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27 Aug 2012

SMotW #21: unclassified assets

Security Metric of the Week #21: proportion of information assets not marked with the correct classification

There are three key assumptions underlying this week's Security Metric of the Week:
  1. The meaning of "information asset" is clear to all involved;  
  2. There are suitable policies and procedures in place concerning how to risk-assess and classify information assets correctly;
  3. The metricator (person gathering/analyzing the data for the metric) is able to tell whether or not a given information asset is (a) correctly classified and (b) correctly marked.
Part of the concern about the meaning of "information asset" is the determination of what should be assessed and marked: should we classify the filing cabinet, the drawers, the files, the documents or the individual pages?  In some cases, it may be appropriate to classify them all, but there are practical limits in both the micro and macro directions.  The wording of the policies, procedures, examples etc. can make a big difference.

Whereas classification policies are fairly common, the related procedures plus the associated awareness/training and compliance/enforcement activities, are not universal.  This metric could be used to determine the need for additional procedures etc., and with a bit more detail it could help direct resources at the business units, departments, teams or people who evidently need more support.

However, the metric's poor PRAGMATIC score raises concerns:


Low ratings for Accuracy and Genuineness arise from the way the metric would have to be measured.  The third assumption above is the main fly in the ointment, since it is necessary for someone to review a sample of information assets to determine what their classifications should be, and confirm whether they are indeed correctly marked.  This is a tedious process that can result in disagreements regarding the correct classifications and the nature of marking required.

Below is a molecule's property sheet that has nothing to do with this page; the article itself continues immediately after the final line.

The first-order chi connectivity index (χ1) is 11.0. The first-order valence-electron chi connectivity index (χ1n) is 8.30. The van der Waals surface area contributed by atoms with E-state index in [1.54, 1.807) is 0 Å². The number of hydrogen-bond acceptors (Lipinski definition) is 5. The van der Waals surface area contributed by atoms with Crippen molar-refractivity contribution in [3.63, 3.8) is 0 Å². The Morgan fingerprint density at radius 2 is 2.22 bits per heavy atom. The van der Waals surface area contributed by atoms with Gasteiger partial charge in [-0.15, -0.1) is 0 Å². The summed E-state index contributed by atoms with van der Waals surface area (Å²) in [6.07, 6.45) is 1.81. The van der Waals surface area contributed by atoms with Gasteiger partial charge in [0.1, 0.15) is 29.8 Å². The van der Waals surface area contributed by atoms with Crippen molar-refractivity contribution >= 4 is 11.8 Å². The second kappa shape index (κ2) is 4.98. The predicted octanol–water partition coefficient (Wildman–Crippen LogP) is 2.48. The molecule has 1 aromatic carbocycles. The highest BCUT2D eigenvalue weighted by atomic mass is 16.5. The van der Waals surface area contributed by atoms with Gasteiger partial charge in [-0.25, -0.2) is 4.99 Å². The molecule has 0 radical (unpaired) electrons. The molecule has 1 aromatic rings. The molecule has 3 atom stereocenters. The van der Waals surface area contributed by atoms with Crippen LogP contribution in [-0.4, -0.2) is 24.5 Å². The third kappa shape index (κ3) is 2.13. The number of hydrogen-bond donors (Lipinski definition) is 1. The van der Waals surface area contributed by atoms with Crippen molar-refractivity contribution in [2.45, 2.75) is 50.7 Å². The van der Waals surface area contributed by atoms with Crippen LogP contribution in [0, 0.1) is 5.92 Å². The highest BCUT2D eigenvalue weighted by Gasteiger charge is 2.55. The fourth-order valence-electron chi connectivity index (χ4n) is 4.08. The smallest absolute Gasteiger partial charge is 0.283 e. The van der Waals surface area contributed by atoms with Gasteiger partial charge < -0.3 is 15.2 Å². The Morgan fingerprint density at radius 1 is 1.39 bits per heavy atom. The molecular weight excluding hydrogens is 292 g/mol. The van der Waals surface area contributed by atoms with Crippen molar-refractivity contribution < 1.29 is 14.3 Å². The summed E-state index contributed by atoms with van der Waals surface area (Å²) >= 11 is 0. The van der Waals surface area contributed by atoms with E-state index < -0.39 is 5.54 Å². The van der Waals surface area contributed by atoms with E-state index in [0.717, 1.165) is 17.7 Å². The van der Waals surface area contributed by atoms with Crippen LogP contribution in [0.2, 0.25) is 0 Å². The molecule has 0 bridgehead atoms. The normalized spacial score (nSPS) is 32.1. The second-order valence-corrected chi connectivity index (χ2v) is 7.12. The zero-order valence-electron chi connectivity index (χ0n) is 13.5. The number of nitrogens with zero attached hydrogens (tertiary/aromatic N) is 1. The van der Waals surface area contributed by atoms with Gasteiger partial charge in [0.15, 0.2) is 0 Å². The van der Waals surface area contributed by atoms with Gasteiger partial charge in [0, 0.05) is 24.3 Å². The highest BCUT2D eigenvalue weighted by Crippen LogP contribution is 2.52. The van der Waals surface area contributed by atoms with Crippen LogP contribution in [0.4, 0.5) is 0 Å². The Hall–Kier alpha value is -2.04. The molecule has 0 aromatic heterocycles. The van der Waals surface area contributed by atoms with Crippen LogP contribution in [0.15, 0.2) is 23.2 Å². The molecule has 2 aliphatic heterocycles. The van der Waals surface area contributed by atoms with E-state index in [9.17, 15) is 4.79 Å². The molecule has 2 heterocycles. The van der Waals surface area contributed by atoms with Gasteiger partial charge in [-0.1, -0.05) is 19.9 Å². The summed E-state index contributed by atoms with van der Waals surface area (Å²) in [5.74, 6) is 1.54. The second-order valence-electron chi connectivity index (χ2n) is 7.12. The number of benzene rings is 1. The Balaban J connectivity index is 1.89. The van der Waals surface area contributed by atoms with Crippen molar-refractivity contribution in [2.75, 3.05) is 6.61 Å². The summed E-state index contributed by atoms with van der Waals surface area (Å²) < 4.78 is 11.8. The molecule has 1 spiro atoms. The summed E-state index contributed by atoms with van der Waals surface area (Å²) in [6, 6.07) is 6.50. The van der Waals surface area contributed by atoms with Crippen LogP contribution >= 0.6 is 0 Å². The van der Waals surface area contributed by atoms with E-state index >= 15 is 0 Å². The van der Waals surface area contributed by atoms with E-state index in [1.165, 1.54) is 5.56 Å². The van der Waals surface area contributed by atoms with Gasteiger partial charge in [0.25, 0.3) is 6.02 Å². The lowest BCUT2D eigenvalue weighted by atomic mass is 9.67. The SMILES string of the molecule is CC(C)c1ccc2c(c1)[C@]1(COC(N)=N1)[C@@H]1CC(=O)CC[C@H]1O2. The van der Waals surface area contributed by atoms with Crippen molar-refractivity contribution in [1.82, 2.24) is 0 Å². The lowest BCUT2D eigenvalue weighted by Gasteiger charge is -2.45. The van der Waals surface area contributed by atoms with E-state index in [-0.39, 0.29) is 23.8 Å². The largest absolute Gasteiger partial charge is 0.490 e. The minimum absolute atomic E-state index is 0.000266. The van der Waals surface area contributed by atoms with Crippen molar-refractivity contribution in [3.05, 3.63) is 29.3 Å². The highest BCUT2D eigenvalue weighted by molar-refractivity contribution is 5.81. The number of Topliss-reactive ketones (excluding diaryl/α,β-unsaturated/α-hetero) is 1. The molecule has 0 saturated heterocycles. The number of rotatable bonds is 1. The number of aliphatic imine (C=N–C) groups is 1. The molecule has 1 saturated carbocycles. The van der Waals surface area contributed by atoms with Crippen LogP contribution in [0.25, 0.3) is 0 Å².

We marked it down on Timeliness since the measurement process would inevitably take days or weeks, during which time incorrectly classified and/or marked information assets would probably remain vulnerable to being mishandled.  Once the final numbers are available, management can take the decisions about additional procedures, awareness and compliance activities, but these will also take time to put into effect.  All in all, there are likely to be significant lags between taking, acting on and adjusting the measurements.

The relatively high Cost of assigning one or more suitable metricators to the job could be offset by reducing the frequency of measurement, perhaps  measuring and reporting this metric just once or twice a year ... but of course that makes the metric less useful as a management tool - it's a trade-off.

The bottom line is that although there are circumstances in which this metric might be worth using, its low score suggests that there are many more PRAGMATIC metrics that should probably take priority.

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